As a result of all this unwanted excitement I’ve made a few changes. Most importantly I’ve changed my domain host. I’m now with Bluehost, one of the few hosts recommended by WordPress themselves. I couldn’t be happier. It was an easy switch and I’ve now got more control than ever before over my CPanel account. I’ve also paid for BulletProof Security Pro plugin. I can’t recommend it highly enough if you’re a serious WordPress user. I used the free version for a while and liked it. The Pro version is just terrific and for the first time I feel safe in my WordPress bed at night. The owner Ed Alexander is so helpful. Please do seriously consider this plugin if you manage your own WordPress installation.
As an extra layer of security I now also use CloudFlare. I’m completely new to the word of content delivery networks and web application firewalls.It’s early days to know whether I’m benefitting from the claimed security and performance improvements, but the basic version is free with Bluehost so I’m giving it a go.
If you have any WordPress security tips and favourite plugins please let me know in the comments.
The 3 Tiny Habits programme is a way of looking at how people form habits. As I am both a serial procrastinator and someone who finds it hard to stick to routines, I thought I’d give it a go. So I signed up and found out yesterday that I got accepted on the programme. The instructions are simply, very simple, but that’s the point.
Pick something simple & easy to do in very little time.
Decide when to do it.
There’s more to it than that but I’ll wait until after the programme to describe more. In the meantime, writing down the 3 habits I will try to form over the coming week is a way of declaring publicly my commitment. Mine are:
After I finish my breakfast, I will write down on an index card 3 things that I want to do during the day.
After I eat my lunch, I will take my vitamin tablets.
After I have cleared up after dinner I will post a single Tweet describing one thing that I have learnt during the day.
See, I said they were simple. Of course with some willpower you wouldn’t need to join a programme to create such simple habits. But that would miss the point I think. Doing things in a group like this strengthens the behaviour. The really fun and rewarding part will be building bigger habits in the future. From little acorns to great oak trees grow.
Like many, I’ve been watching the development of the semantic web with interest but also with a degree of scepticism. Interest, because it just makes sense that expressing in a machine-readable way what we humans already know – why one piece of information is linked to another – is a good thing to do (the arguments in favour being so apparent and well articulated elsewhere that I don’t need to state them again here), but also scepticism because most methods of doing this to date are just too darned difficult for the majority of us. To me at least it has seemed that the semantic web and it’s underlying language, RDF, is one spoken only by the initiated few.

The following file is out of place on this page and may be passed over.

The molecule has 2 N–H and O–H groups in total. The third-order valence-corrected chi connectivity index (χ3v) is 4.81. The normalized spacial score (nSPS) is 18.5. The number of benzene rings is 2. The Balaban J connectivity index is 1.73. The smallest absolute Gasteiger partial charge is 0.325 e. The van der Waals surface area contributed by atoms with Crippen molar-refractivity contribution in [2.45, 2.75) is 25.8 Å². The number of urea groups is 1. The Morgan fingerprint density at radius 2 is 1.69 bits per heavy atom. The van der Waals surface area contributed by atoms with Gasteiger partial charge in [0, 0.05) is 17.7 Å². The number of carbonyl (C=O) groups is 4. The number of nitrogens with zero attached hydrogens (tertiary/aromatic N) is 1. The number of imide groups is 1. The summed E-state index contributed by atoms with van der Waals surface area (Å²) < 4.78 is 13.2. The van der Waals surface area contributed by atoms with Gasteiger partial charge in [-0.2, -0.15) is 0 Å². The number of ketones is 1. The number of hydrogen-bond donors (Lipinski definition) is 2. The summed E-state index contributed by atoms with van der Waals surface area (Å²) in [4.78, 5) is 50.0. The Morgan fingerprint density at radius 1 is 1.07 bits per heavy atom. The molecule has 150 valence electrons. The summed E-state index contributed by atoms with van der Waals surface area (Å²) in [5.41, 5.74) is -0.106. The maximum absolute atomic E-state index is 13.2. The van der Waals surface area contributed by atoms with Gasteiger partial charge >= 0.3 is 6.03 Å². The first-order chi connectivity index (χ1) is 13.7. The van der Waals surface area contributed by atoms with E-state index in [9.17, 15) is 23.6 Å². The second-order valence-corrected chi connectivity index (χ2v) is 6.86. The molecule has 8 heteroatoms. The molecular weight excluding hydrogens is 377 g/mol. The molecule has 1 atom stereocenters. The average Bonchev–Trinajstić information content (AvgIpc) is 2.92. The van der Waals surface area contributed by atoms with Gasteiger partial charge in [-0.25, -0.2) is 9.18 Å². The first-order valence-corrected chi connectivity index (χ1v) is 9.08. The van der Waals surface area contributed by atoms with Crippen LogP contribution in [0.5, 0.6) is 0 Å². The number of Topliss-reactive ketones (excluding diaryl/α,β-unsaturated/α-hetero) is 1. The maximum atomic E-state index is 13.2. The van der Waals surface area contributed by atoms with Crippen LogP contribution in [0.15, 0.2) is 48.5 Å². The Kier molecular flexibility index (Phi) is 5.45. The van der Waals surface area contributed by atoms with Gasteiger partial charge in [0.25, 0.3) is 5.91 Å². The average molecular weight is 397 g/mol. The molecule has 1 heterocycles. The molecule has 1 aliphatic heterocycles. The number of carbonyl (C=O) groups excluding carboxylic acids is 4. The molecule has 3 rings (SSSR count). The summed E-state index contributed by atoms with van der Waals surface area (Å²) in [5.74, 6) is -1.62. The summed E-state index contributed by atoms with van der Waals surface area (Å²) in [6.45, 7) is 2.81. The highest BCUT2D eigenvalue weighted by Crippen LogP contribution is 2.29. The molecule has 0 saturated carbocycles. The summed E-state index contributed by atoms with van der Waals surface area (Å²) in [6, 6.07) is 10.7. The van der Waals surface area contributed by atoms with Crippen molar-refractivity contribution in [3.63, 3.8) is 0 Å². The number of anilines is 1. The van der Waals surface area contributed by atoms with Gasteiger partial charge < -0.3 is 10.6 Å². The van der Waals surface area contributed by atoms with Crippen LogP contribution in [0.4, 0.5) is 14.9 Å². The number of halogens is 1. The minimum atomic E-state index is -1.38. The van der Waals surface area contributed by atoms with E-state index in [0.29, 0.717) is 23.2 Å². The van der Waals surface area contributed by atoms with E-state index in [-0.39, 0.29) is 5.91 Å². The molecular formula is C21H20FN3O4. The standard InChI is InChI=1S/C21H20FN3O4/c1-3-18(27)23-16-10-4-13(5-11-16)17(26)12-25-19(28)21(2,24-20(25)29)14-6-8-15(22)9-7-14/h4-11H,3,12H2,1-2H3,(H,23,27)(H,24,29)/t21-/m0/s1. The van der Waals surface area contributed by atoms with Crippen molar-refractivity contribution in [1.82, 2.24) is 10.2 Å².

Well that was until my 2-day workshop at Talis this week. My brain is now full of graphs and triples with their subjects, properties and values. The trouble is, this little insight into how linked data is helping to shape the semantic web has made it even more frustrating for me. I left the workshop fired up to add machine-friendly meaning to all my information in future, only to get back home, fire up my blog, and realise that if I want to add RDFa, the in-line annotated version of RDF that can be embedded in any web-based document, then I’d have to add it by hand by editing the source code of my post. Ok. Maybe I just haven’t looked hard enough. But no, after a couple of days of searching I can’t find an easy way of adding RDFa to a WordPress post. No matter, this is still, ahem, early days of the semantic web and maybe the user-friendly tools are coming RSN (real soon now). But at least if I accept the pain of adding RDFa by hand, it’ll be worth it, my posts will enter the web of linked data. The only trouble is, I’m not sure if that is true. I can’t find how my RDFa-enabled posts can be used to extract their meaning. Am I simply adding this meaning now for future consumption by a semantically-aware search engine, or have I missed something?
By the way I tried to add valid RDFa inside this post but WordPress kept changing it, I guess out of the box it doesn’t like RDFa, or perhaps I was just doing it wrong.